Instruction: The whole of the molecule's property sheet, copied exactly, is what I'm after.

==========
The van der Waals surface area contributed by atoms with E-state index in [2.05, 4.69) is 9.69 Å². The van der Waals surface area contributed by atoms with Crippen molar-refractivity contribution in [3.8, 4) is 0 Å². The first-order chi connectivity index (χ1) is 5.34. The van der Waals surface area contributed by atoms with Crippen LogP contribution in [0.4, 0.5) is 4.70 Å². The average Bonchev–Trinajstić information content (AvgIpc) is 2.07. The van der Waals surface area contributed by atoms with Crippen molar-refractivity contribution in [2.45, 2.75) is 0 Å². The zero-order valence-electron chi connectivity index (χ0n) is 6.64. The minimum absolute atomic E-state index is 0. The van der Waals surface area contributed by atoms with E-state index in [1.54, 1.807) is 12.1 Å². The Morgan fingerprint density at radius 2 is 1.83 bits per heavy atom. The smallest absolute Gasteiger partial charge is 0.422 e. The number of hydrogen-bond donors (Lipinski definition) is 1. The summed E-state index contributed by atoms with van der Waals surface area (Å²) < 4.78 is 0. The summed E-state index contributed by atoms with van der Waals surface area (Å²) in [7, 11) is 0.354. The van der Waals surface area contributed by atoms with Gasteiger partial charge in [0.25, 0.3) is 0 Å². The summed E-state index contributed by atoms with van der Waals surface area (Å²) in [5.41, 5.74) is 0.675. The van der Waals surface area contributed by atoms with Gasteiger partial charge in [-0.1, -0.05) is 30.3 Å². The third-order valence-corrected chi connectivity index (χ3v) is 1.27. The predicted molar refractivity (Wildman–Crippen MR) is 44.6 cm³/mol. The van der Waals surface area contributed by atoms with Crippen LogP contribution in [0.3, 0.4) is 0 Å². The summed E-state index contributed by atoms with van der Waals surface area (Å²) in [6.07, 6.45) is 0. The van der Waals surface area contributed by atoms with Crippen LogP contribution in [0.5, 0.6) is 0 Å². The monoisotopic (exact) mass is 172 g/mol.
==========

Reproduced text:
The van der Waals surface area contributed by atoms with E-state index in [2.05, 4.69) is 9.69 Å². The van der Waals surface area contributed by atoms with Crippen molar-refractivity contribution in [3.8, 4) is 0 Å². The first-order chi connectivity index (χ1) is 5.34. The van der Waals surface area contributed by atoms with Crippen LogP contribution in [0.4, 0.5) is 4.70 Å². The average Bonchev–Trinajstić information content (AvgIpc) is 2.07. The van der Waals surface area contributed by atoms with Crippen molar-refractivity contribution in [2.45, 2.75) is 0 Å². The zero-order valence-electron chi connectivity index (χ0n) is 6.64. The minimum absolute atomic E-state index is 0. The van der Waals surface area contributed by atoms with E-state index in [1.54, 1.807) is 12.1 Å². The Morgan fingerprint density at radius 2 is 1.83 bits per heavy atom. The smallest absolute Gasteiger partial charge is 0.422 e. The number of hydrogen-bond donors (Lipinski definition) is 1. The summed E-state index contributed by atoms with van der Waals surface area (Å²) < 4.78 is 0. The summed E-state index contributed by atoms with van der Waals surface area (Å²) in [7, 11) is 0.354. The van der Waals surface area contributed by atoms with Gasteiger partial charge in [0.25, 0.3) is 0 Å². The summed E-state index contributed by atoms with van der Waals surface area (Å²) in [5.41, 5.74) is 0.675. The van der Waals surface area contributed by atoms with Gasteiger partial charge in [-0.1, -0.05) is 30.3 Å². The third-order valence-corrected chi connectivity index (χ3v) is 1.27. The predicted molar refractivity (Wildman–Crippen MR) is 44.6 cm³/mol. The van der Waals surface area contributed by atoms with Crippen LogP contribution in [0.3, 0.4) is 0 Å². The summed E-state index contributed by atoms with van der Waals surface area (Å²) in [6.07, 6.45) is 0. The van der Waals surface area contributed by atoms with Crippen LogP contribution in [0.5, 0.6) is 0 Å². The monoisotopic (exact) mass is 172 g/mol.